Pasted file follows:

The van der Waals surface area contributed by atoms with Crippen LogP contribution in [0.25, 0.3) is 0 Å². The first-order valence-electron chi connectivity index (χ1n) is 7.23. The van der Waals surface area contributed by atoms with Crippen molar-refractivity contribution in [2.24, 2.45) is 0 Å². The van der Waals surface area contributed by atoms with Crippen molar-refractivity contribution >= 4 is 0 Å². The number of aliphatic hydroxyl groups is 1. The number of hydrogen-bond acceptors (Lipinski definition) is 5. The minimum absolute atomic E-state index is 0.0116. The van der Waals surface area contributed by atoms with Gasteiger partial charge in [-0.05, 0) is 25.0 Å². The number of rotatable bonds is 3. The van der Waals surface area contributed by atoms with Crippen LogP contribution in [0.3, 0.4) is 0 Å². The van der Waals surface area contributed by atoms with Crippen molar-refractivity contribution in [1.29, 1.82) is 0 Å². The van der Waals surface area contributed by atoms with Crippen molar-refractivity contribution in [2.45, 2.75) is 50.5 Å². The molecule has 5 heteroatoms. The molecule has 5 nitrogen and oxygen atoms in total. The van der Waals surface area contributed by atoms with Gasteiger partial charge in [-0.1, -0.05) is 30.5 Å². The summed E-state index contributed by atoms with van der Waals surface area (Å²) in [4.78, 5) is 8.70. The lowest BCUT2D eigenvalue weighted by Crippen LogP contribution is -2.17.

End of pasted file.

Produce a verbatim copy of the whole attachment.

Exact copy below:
The van der Waals surface area contributed by atoms with Crippen LogP contribution in [0.25, 0.3) is 0 Å². The first-order valence-electron chi connectivity index (χ1n) is 7.23. The van der Waals surface area contributed by atoms with Crippen molar-refractivity contribution in [2.24, 2.45) is 0 Å². The van der Waals surface area contributed by atoms with Crippen molar-refractivity contribution >= 4 is 0 Å². The number of aliphatic hydroxyl groups is 1. The number of hydrogen-bond acceptors (Lipinski definition) is 5. The minimum absolute atomic E-state index is 0.0116. The van der Waals surface area contributed by atoms with Gasteiger partial charge in [-0.05, 0) is 25.0 Å². The number of rotatable bonds is 3. The van der Waals surface area contributed by atoms with Crippen LogP contribution in [0.3, 0.4) is 0 Å². The van der Waals surface area contributed by atoms with Crippen molar-refractivity contribution in [1.29, 1.82) is 0 Å². The van der Waals surface area contributed by atoms with Crippen molar-refractivity contribution in [2.45, 2.75) is 50.5 Å². The molecule has 5 heteroatoms. The molecule has 5 nitrogen and oxygen atoms in total. The van der Waals surface area contributed by atoms with Gasteiger partial charge in [-0.1, -0.05) is 30.5 Å². The summed E-state index contributed by atoms with van der Waals surface area (Å²) in [4.78, 5) is 8.70. The lowest BCUT2D eigenvalue weighted by Crippen LogP contribution is -2.17.